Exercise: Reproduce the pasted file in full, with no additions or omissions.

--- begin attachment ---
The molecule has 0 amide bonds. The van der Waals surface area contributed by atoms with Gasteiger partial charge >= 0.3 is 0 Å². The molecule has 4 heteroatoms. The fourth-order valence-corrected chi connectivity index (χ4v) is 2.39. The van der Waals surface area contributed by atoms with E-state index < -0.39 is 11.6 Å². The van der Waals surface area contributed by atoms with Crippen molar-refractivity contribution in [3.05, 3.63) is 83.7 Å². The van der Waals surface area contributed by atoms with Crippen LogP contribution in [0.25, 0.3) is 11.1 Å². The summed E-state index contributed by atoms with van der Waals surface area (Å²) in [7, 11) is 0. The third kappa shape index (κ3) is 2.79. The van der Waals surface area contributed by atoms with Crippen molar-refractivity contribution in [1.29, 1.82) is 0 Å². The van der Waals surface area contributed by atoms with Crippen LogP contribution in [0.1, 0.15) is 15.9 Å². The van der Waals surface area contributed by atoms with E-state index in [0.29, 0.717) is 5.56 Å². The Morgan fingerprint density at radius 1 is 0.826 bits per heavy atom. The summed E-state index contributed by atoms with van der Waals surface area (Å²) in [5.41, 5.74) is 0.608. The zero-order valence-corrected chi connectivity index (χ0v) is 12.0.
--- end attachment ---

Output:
The molecule has 0 amide bonds. The van der Waals surface area contributed by atoms with Gasteiger partial charge >= 0.3 is 0 Å². The molecule has 4 heteroatoms. The fourth-order valence-corrected chi connectivity index (χ4v) is 2.39. The van der Waals surface area contributed by atoms with E-state index < -0.39 is 11.6 Å². The van der Waals surface area contributed by atoms with Crippen molar-refractivity contribution in [3.05, 3.63) is 83.7 Å². The van der Waals surface area contributed by atoms with Crippen LogP contribution in [0.25, 0.3) is 11.1 Å². The summed E-state index contributed by atoms with van der Waals surface area (Å²) in [7, 11) is 0. The third kappa shape index (κ3) is 2.79. The van der Waals surface area contributed by atoms with Crippen molar-refractivity contribution in [1.29, 1.82) is 0 Å². The van der Waals surface area contributed by atoms with Crippen LogP contribution in [0.1, 0.15) is 15.9 Å². The van der Waals surface area contributed by atoms with E-state index in [0.29, 0.717) is 5.56 Å². The Morgan fingerprint density at radius 1 is 0.826 bits per heavy atom. The summed E-state index contributed by atoms with van der Waals surface area (Å²) in [5.41, 5.74) is 0.608. The zero-order valence-corrected chi connectivity index (χ0v) is 12.0.